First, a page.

This study examined the reliability and validity of the 20-meter shuttle test as a predictor of peak VO2 in Edinburgh school children. Thirty-three children (15 boys, 18 girls) performed three shuttle tests and three laboratory treadmill tests of peak VO2. Multiple regression analysis revealed that the prediction of peak VO2 (ml·kg−1·min−1) from shuttle run performance was improved by including skinfold thickness measurements in the prediction models, particularly with the female group. Predictive power was greatest for females when using maximal shuttle speed (kmhr−1) best of three repeat tests and triceps skinfold thickness (mm) (R2 = .85, SEE = 2.4), and for males when using maximal shuttle speed (km·hr−1) best of three repeat tests and the sum of the triceps and subscapular skinfolds (R2 = .68, SEE = 3.23). When using shuttle run performance to predict peak VO2 (ml·kg−1·min−1) in children of this age group, body composition measures must be included in the equation.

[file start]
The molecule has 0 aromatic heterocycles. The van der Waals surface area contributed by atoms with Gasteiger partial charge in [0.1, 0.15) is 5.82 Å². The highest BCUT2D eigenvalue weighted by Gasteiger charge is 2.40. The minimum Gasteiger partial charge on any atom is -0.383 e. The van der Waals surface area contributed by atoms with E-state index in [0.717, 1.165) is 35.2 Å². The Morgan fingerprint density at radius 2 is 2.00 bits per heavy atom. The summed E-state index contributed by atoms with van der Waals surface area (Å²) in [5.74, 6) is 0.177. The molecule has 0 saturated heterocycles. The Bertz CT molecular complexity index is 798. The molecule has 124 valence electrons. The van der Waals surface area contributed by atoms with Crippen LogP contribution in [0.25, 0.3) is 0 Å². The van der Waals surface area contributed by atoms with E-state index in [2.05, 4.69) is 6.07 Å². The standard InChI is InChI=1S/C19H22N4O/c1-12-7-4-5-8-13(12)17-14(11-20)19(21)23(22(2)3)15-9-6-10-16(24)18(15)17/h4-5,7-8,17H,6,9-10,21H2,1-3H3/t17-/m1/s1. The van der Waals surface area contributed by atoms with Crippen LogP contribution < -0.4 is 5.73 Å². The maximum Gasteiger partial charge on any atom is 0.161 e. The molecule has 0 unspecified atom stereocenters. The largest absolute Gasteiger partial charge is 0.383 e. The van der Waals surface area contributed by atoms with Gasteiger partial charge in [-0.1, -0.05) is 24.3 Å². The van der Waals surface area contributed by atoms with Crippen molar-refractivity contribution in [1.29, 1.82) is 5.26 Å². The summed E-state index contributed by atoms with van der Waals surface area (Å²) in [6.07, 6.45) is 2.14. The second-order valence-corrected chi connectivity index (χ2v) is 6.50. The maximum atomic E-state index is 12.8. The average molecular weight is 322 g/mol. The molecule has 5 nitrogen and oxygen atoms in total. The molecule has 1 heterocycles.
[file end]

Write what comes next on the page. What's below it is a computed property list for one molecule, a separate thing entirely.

Susan K. McVeigh, Andrew C. Payne, and Shona Scott are with the Department of Physiotherapy at Queen Margaret College, Clerwood Terrace, Edinburgh EH12 8TS, Scotland, U.K.